Vladimir Frederiks

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Vladimir Frederiks

Count Vladimir Borisovich Frederiks or Adolf Andreas Woldemar Freedericksz (16 November 1838 – 1 July 1927) was a Finno-Russian statesman who served as Imperial Household Minister between 1897 and 1917 under Nicholas II. He was responsible for the administration of the Imperial family's personal affairs and living arrangements, as well as the awarding of Imperial honors and medals.

Imperial Household Minister[edit]

Between 1866 and 1870 Frederiks lived in Paris, where both his daughters were born, Eugene in 1867, Emma in 1870.

Succeeding Vorontsov Daskov at the Ministry at the age of 60, Frederiks established a close relationship with the Tsar and the Tsaritsa, calling them 'mes enfants' in private. He was praised in this role by the French ambassador, Maurice Paléologue, who called him 'the very personification of court life'. However, in later life he became forgetful and ill, and often fell asleep during conferences. Frederiks was a strong conservative who described the deputies of the First Duma as: "The Deputies, they give one the impression of a gang of criminals who are only waiting for the signal to throw themselves upon the ministers and cut their throats. I will never again set foot among those people."[1]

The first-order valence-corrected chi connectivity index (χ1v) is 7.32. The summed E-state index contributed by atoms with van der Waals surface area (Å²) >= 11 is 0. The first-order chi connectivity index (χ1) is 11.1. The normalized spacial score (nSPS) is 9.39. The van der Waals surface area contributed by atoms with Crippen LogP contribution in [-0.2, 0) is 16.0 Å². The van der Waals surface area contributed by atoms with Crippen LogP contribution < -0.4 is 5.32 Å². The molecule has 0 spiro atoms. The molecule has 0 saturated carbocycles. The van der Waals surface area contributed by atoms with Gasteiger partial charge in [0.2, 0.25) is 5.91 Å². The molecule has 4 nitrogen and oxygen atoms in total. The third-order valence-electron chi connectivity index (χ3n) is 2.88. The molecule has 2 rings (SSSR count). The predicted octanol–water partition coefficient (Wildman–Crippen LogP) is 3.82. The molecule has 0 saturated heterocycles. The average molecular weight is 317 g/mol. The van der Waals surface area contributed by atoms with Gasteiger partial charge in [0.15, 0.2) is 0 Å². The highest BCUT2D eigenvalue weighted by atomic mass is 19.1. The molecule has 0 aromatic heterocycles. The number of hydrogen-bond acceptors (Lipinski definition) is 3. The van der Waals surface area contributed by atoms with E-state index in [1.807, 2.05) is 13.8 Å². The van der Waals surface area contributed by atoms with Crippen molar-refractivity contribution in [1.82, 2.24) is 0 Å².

Later life[edit]

Vladimir Frederiks

His private mansion in St. Petersburg was pillaged and set on fire on the first day of February Revolution. After the Revolution, Frederiks lived in Petrograd before being allowed in 1925 to leave for Finland where he spent the last years of his life.

Family[edit]

In the late 18th century the Russian noble Frederiks family was given fiefs in what was later to be known as Old Finland. In 1853 Vladimir's father Bernhard Freedericksz (1797–1874) was naturalized into the Finnish House of Nobility as the baronial family number 36 under the name Freedricksz. Upon Vladimir Freedericksz's death in 1927 the Finnish baronial family was extinguished in the male line.[2] His Russian comital title was never accepted into the Finnish nobility.

Cultural depictions[edit]

He was portrayed in the 1971 film Nicholas and Alexandra by Jack Hawkins. In 1983, he was portrayed by Vsevolod Safonov in the 1983 film Anna Pavlova directed by Emil Loteanu.

References[edit]

Sources[edit]

  • Out of My Past: The Memoirs of Count Kokovtsov Edited by H.H. Fisher and translated by Laura Matveev; Stanford University Press, 1935.
  • Massie, Robert K. (1967). Nicholas and Alexandra. 
  • Margarita Nelipa (2015) Servant to Three Emperors: Count Vladimir Frederiks. In: Royal Russia Annual No. 7.